Walking through the maritime art gallery, Trevor Smith stops to study a piece of scrimshaw under glass. He reads aloud the inscription etched into the sperm whale tooth in 1829 by a young sailor named Frederick Myrick:
“Death to the living, long life to the killers.
Success to sailors wives and greasy luck to whalers.”
“Isn’t that great? I can totally see that across a graphic black T-shirt,” says Smith, PEM’s Curator of the Present Tense. “I could even see it as a tattoo.”
On view in the first-floor Nancy and George Putnam Gallery, the piece of scrimshaw bears a portrait of the ship Susan on which it was made, the artist’s signature, and the date, January 2, 1829. It entered the museum collection in 1830. Yet to Smith it is just the kind of object that is inspiring contemporary designers. There is a lot of work being produced today that idealizes these sorts of vernacular traditions and historical styles.
“It’s funny how sometimes objects are lost in time and we can’t see them and then something shifts in the culture and, all of sudden, something in them becomes visible again,” says Smith. Old ways of making a painting, an image, or a mark can seem impossibly distant, and even antiquated, he continues, until the creative people of our time reanimate it by riffing on it and putting it to new uses for new audiences.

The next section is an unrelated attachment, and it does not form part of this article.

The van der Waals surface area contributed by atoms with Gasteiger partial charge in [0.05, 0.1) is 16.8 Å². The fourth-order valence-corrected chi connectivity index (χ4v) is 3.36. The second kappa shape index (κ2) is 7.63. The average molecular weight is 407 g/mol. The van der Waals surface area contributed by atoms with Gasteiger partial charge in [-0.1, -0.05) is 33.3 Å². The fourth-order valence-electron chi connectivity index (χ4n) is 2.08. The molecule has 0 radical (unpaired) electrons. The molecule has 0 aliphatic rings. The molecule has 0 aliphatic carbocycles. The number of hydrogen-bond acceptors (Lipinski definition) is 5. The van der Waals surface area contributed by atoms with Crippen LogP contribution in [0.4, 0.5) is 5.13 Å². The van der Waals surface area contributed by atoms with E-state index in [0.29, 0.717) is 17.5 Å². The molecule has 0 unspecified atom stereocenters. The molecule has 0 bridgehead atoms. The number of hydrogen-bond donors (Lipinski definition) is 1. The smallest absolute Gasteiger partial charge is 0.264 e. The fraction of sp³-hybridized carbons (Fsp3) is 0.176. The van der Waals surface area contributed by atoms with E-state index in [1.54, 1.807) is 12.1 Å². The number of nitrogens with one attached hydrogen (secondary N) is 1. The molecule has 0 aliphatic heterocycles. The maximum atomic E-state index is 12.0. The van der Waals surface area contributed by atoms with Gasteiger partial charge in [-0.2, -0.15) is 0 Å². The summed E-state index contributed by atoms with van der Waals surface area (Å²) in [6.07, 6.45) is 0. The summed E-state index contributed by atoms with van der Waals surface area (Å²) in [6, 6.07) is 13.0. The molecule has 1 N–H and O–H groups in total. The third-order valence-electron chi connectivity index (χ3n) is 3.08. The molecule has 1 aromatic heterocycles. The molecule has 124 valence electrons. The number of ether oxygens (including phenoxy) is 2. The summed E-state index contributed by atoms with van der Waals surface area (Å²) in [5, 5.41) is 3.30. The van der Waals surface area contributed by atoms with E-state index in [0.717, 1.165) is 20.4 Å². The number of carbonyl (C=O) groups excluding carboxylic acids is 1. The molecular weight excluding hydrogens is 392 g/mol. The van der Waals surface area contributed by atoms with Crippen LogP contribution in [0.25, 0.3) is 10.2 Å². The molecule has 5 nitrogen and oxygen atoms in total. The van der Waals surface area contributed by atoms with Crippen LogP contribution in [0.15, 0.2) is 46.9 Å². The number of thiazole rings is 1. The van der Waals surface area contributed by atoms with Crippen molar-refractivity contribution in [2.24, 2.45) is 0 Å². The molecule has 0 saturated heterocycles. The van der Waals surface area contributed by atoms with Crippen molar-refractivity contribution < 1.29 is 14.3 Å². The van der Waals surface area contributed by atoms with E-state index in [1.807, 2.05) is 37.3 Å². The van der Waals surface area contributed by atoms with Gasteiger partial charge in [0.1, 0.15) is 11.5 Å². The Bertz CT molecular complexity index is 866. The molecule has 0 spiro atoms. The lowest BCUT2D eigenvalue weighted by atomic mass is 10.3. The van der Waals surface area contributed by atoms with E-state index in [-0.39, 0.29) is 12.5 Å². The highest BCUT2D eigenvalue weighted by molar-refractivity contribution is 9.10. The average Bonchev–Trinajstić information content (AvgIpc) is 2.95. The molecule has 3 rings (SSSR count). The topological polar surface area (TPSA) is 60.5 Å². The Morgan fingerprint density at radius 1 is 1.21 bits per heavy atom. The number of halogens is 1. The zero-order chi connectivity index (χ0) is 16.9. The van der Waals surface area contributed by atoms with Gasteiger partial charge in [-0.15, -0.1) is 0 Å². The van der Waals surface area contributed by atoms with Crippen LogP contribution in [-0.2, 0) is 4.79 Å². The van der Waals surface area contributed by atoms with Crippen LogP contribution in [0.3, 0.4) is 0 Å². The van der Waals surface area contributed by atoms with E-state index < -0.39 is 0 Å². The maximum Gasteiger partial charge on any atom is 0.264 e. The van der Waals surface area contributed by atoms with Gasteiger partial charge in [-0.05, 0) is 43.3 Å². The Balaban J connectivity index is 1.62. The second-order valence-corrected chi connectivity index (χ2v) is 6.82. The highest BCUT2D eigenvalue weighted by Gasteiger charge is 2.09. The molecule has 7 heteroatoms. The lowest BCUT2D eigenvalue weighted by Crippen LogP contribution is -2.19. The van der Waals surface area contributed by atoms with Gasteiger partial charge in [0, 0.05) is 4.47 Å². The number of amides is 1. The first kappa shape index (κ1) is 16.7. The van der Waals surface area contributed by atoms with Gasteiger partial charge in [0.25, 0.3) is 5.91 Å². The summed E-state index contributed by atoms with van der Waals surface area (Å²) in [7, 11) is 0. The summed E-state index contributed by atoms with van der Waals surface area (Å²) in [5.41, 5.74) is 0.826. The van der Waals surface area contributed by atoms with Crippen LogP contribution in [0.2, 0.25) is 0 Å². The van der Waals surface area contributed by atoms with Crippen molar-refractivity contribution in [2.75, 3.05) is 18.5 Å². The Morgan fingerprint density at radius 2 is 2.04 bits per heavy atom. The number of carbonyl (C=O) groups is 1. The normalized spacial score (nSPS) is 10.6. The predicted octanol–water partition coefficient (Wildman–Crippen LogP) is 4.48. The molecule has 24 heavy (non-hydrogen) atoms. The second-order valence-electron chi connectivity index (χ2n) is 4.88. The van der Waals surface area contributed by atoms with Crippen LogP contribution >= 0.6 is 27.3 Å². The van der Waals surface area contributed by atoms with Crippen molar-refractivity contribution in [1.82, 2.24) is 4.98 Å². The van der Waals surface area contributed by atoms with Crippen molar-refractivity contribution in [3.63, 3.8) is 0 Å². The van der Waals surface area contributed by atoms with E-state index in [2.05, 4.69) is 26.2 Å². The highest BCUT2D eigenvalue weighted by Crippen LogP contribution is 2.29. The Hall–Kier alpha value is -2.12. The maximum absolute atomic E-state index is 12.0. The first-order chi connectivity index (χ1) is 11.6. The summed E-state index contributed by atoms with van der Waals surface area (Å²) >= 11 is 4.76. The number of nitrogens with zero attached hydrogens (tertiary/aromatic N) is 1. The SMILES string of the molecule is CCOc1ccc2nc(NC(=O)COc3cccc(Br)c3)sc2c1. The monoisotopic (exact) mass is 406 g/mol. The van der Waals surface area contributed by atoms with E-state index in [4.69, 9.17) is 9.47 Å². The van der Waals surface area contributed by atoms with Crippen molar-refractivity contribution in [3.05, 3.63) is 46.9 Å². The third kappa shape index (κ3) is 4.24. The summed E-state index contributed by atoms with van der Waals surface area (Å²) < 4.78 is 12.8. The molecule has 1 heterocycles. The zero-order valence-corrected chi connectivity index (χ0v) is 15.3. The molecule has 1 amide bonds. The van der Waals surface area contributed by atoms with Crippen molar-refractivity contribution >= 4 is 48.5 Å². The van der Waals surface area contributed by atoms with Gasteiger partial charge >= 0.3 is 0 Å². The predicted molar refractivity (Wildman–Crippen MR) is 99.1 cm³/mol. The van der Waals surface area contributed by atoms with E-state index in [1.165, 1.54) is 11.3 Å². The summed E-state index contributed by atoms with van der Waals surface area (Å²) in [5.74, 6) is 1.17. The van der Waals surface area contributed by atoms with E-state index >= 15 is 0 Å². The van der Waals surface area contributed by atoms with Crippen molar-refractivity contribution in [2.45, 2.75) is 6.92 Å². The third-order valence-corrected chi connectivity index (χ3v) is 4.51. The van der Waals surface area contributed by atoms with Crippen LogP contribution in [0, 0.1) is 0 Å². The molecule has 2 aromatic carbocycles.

“This particular scrimshaw has a kind of immediacy that young artists might envy. It connects to trendsI am seeing in contemporary illustration, fashion, and interior design,” says Smith. “The whole trend of big beards, dark wooden interiors and fantasies of the frontier life.”
People are seeking authenticity and adventure in their personal lives, values embedded in a piece of scrimshaw. Looking at the work, Smith says, triggers something in the imagination and you project yourself into the life of someone who spent months, years even, at sea.
Personally, Smith says he is drawn to works of art that seemingly emerge from nothing. The scrimshaw, now on view in an art museum, had humble beginnings. A sailor patiently scratched a design into a sperm whale tooth to pass away the monotonous hours between hunting sessions.
“We don’t value this work because it is made from expensive materials, or that it demonstrates virtuoso technique. Its power is something more immediate and visceral.” says Smith. “Basically it’s the product of a worker being creative with the materials he had around him. These are the things I love most dearly; it’s not about being fancy, or super rare. It’s making the maximum effect with minimal means.”